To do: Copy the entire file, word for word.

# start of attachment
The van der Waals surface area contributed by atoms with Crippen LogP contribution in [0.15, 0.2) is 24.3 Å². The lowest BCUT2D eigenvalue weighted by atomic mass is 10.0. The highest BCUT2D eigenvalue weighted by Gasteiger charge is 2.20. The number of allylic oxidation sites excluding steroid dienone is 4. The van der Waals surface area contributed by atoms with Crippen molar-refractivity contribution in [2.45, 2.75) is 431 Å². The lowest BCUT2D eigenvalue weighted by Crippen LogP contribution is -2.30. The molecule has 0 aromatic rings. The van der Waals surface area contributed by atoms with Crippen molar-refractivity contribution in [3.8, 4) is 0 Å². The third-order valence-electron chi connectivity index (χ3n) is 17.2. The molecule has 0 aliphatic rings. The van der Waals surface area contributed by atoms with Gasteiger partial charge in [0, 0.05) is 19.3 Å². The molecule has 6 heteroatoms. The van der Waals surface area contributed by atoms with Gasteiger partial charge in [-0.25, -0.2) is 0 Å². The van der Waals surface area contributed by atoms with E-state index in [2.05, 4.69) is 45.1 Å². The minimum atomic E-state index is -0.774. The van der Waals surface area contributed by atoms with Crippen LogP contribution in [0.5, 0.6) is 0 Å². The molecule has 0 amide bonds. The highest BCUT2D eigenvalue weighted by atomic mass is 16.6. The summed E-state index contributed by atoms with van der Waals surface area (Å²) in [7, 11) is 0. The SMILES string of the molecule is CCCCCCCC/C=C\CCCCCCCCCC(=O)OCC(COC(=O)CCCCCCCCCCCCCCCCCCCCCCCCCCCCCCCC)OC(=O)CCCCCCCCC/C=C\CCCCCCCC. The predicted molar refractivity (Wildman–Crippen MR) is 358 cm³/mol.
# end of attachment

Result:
The van der Waals surface area contributed by atoms with Crippen LogP contribution in [0.15, 0.2) is 24.3 Å². The lowest BCUT2D eigenvalue weighted by atomic mass is 10.0. The highest BCUT2D eigenvalue weighted by Gasteiger charge is 2.20. The number of allylic oxidation sites excluding steroid dienone is 4. The van der Waals surface area contributed by atoms with Crippen molar-refractivity contribution in [2.45, 2.75) is 431 Å². The lowest BCUT2D eigenvalue weighted by Crippen LogP contribution is -2.30. The molecule has 0 aromatic rings. The van der Waals surface area contributed by atoms with Crippen molar-refractivity contribution in [3.8, 4) is 0 Å². The third-order valence-electron chi connectivity index (χ3n) is 17.2. The molecule has 0 aliphatic rings. The van der Waals surface area contributed by atoms with Gasteiger partial charge in [0, 0.05) is 19.3 Å². The molecule has 6 heteroatoms. The van der Waals surface area contributed by atoms with Gasteiger partial charge in [-0.25, -0.2) is 0 Å². The van der Waals surface area contributed by atoms with E-state index in [2.05, 4.69) is 45.1 Å². The minimum atomic E-state index is -0.774. The van der Waals surface area contributed by atoms with Crippen LogP contribution in [0.5, 0.6) is 0 Å². The molecule has 0 amide bonds. The highest BCUT2D eigenvalue weighted by atomic mass is 16.6. The summed E-state index contributed by atoms with van der Waals surface area (Å²) in [7, 11) is 0. The SMILES string of the molecule is CCCCCCCC/C=C\CCCCCCCCCC(=O)OCC(COC(=O)CCCCCCCCCCCCCCCCCCCCCCCCCCCCCCCC)OC(=O)CCCCCCCCC/C=C\CCCCCCCC. The predicted molar refractivity (Wildman–Crippen MR) is 358 cm³/mol.